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1. Vacheron Constantin's Les Cabinotiers Grand Complication Phoenix
Les Cabinotiers is the department in Vacheron Constantin where timepieces of rare technical and aesthetic complexity, "inspired by astronomy, science and the arts", are created. Its creations are usually one-of-a-kind models intended for collectors or specifically commissioned bespoke pieces.
The Grand Complication Phoenix is the product of the united imagination, expertise and passion of the engineers, designers, watchmakers and craftsmen in Les Cabinotiers. A unique timepiece which defines time with its 15 complications, the grand complication is inspired by a symbol of immortality - the phoenix, which is a fabled bird that has braved the cycle of life and death by setting itself on fire and rising from its ashes every 500 years.
In addition to the holy trio - the tourbillon, minute repeater and perpetual calendar - the 47 millimetres in diameter twin-dial watch also manages to pack an array of other complications that include equation of time sunrise and sunset, sky chart seasons, signs of the zodiac, age and phase of the moon.
The artisans working on this exceptional timepiece, which is powered by a hand-winding movement with 58 hours' power reserve, employ a pair of engraving art techniques which few artisans still master: pounced ornament, or bas-relief, for the case band; and the fine line engraving for the bezel and case-back. At least a decade's experience is required to perfect the ability of sculpting gold to create the 3-D effect displayed on the watch, in a process involving 300 hours of patient craftsmanship.
2. Audemars Piguet's New Royal Oak Offshore Chronographs
Audemars Piguet has launched three new Royal Oak Offshore Selfwinding Chronographs with camouflage colours, including the brand's first brown ceramic model. These new 44mm chronographs continue the Royal Oak Offshore's tradition of featuring new materials. They combine ceramic bezel, pushpieces and screw-locked crown, Mega-Tapisserie dial and robust rubber straps.
The blue and green ceramic models come in a stainless steel case. The brown ceramic watch is endowed with a pink gold case that nicely sets off the bezel. Ceramic is harder than steel and can withstand high temperatures, thermal shock and scratches. Colouring ceramic requires research to find the right pigments and goes through a long and delicate manufacturing process.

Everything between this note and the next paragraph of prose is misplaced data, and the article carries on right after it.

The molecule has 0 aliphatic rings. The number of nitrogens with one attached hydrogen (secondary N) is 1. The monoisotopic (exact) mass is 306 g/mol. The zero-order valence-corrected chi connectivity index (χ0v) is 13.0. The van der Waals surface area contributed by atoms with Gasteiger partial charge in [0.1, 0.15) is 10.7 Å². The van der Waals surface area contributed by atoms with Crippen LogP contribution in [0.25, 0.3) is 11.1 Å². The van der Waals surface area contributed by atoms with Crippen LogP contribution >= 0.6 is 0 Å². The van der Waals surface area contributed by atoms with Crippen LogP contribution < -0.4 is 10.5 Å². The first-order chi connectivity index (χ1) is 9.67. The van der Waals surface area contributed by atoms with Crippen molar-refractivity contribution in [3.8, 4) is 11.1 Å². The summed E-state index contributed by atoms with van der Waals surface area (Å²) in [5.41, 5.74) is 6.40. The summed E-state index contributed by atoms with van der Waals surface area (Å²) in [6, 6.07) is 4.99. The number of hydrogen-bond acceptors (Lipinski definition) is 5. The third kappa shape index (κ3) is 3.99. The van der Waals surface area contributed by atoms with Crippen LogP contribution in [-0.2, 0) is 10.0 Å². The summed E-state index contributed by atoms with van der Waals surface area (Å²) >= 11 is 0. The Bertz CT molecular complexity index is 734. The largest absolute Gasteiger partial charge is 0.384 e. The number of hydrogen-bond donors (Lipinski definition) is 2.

3. Hermes' Arceau 78
Introduced in 1978, the Arceau's basic design combines a round case with asymmetrical lugs inspired by stirrups as well as a sloping font that reminds you of a horse's gallop. The watch's understated design and deliberately simple line has allowed it to play with different styles. Arceau 78, equipped with a quartz movement, features a round case in mirror-polished stainless steel, housing a grained anthracite dial with cream-coloured Arabic numerals and hands. The natural Barenia calf strap is made by Hermes.
4. IWC's Big Pilot Watch Constant-Force Tourbillon Edition "Le Petit Prince"
Pilot's timepieces form the core of IWC Schaffhausen's 2019 watch collection, which introduces a new Spitfire and Top Gun line as well as "Le Petite Prince" ("The Little Prince") special editions. The latter includes the first IWC pilot's watch to have a constant force tourbillon, it comes in a "hard" gold case and is limited to 10 pieces. This is also the first IWC watch in "hard" gold - a new version of red gold that's significantly harder and five to 10 times more water-resistant than conventional red gold.
The patented constant force tourbillon mechanism provides "extraordinary precision" to the Big Pilot's Watch Constant-Force Tourbillon Edition, which also features a perpetual moon phase that takes 577.5 years to require adjustment by one day. The hand-wound movement is fitted with two barrels to store enough power for 96 hours.
5. Panerai's Submersible Chrono "Guillaume Nery" Edition
Inspired by French free diving champion Guillaume Nery, this new precision flyback chronograph is built for the professional diver - it's water-resistant up to 300 metres deep, the unidirectional rotating bezel accurately displays the duration of the dive and the dial is clearly visible under all lighting conditions, even in complete darkness. The light-weight timepiece - the case is made of titanium - is also equipped with a device for zeroing the seconds hand to enable "perfect synchronisation with a reference signal".